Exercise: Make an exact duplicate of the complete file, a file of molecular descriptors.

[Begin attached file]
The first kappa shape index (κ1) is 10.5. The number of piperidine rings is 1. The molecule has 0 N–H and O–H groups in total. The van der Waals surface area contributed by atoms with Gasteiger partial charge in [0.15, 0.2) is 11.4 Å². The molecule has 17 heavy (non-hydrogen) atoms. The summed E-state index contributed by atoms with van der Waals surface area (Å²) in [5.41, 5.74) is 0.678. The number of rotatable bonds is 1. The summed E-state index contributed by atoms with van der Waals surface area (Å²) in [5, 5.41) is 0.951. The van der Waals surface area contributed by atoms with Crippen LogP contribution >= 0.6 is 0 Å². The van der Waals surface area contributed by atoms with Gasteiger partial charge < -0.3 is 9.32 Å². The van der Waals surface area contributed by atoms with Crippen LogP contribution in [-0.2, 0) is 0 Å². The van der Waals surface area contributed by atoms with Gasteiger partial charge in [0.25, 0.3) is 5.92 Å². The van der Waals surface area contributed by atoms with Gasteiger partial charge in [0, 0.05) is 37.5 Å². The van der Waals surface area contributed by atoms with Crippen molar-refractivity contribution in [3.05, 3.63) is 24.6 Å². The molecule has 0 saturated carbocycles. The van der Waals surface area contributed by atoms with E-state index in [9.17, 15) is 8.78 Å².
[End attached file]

The first kappa shape index (κ1) is 10.5. The number of piperidine rings is 1. The molecule has 0 N–H and O–H groups in total. The van der Waals surface area contributed by atoms with Gasteiger partial charge in [0.15, 0.2) is 11.4 Å². The molecule has 17 heavy (non-hydrogen) atoms. The summed E-state index contributed by atoms with van der Waals surface area (Å²) in [5.41, 5.74) is 0.678. The number of rotatable bonds is 1. The summed E-state index contributed by atoms with van der Waals surface area (Å²) in [5, 5.41) is 0.951. The van der Waals surface area contributed by atoms with Crippen LogP contribution >= 0.6 is 0 Å². The van der Waals surface area contributed by atoms with Gasteiger partial charge < -0.3 is 9.32 Å². The van der Waals surface area contributed by atoms with Crippen LogP contribution in [-0.2, 0) is 0 Å². The van der Waals surface area contributed by atoms with Gasteiger partial charge in [0.25, 0.3) is 5.92 Å². The van der Waals surface area contributed by atoms with Gasteiger partial charge in [0, 0.05) is 37.5 Å². The van der Waals surface area contributed by atoms with Crippen molar-refractivity contribution in [3.05, 3.63) is 24.6 Å². The molecule has 0 saturated carbocycles. The van der Waals surface area contributed by atoms with E-state index in [9.17, 15) is 8.78 Å².